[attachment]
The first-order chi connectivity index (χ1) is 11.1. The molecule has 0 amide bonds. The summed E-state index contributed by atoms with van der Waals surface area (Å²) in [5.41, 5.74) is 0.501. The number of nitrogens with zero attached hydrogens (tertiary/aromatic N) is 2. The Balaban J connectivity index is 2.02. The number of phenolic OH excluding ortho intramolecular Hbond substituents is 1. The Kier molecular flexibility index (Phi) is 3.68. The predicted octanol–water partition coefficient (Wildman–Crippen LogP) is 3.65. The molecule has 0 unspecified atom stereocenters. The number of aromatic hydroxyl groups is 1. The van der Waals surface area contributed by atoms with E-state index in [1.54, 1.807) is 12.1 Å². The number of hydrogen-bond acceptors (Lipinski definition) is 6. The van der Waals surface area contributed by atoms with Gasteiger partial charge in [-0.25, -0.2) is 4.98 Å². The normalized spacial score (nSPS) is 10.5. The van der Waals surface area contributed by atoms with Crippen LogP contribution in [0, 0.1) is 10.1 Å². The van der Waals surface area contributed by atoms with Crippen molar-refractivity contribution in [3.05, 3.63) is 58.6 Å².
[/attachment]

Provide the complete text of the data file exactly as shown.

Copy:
The first-order chi connectivity index (χ1) is 11.1. The molecule has 0 amide bonds. The summed E-state index contributed by atoms with van der Waals surface area (Å²) in [5.41, 5.74) is 0.501. The number of nitrogens with zero attached hydrogens (tertiary/aromatic N) is 2. The Balaban J connectivity index is 2.02. The number of phenolic OH excluding ortho intramolecular Hbond substituents is 1. The Kier molecular flexibility index (Phi) is 3.68. The predicted octanol–water partition coefficient (Wildman–Crippen LogP) is 3.65. The molecule has 0 unspecified atom stereocenters. The number of aromatic hydroxyl groups is 1. The van der Waals surface area contributed by atoms with E-state index in [1.54, 1.807) is 12.1 Å². The number of hydrogen-bond acceptors (Lipinski definition) is 6. The van der Waals surface area contributed by atoms with Gasteiger partial charge in [-0.25, -0.2) is 4.98 Å². The normalized spacial score (nSPS) is 10.5. The van der Waals surface area contributed by atoms with Crippen LogP contribution in [0, 0.1) is 10.1 Å². The van der Waals surface area contributed by atoms with Crippen molar-refractivity contribution in [3.05, 3.63) is 58.6 Å².